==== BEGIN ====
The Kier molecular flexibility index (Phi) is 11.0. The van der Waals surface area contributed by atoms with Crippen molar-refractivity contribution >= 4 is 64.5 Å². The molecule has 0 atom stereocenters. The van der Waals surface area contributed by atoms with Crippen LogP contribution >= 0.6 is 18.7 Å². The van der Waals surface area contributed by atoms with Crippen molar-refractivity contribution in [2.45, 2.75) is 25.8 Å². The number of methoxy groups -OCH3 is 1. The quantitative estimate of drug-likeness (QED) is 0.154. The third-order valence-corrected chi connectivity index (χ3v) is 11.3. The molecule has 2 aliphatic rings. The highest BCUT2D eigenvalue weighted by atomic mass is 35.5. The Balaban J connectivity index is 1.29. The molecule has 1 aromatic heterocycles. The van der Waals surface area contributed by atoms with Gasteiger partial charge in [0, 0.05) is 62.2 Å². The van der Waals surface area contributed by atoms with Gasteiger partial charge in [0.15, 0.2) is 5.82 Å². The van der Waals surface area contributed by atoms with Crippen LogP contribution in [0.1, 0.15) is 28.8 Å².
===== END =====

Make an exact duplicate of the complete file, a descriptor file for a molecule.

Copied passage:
The Kier molecular flexibility index (Phi) is 11.0. The van der Waals surface area contributed by atoms with Crippen molar-refractivity contribution >= 4 is 64.5 Å². The molecule has 0 atom stereocenters. The van der Waals surface area contributed by atoms with Crippen LogP contribution >= 0.6 is 18.7 Å². The van der Waals surface area contributed by atoms with Crippen molar-refractivity contribution in [2.45, 2.75) is 25.8 Å². The number of methoxy groups -OCH3 is 1. The quantitative estimate of drug-likeness (QED) is 0.154. The third-order valence-corrected chi connectivity index (χ3v) is 11.3. The molecule has 2 aliphatic rings. The highest BCUT2D eigenvalue weighted by atomic mass is 35.5. The Balaban J connectivity index is 1.29. The molecule has 1 aromatic heterocycles. The van der Waals surface area contributed by atoms with Gasteiger partial charge in [0, 0.05) is 62.2 Å². The van der Waals surface area contributed by atoms with Gasteiger partial charge in [0.15, 0.2) is 5.82 Å². The van der Waals surface area contributed by atoms with Crippen LogP contribution in [0.1, 0.15) is 28.8 Å².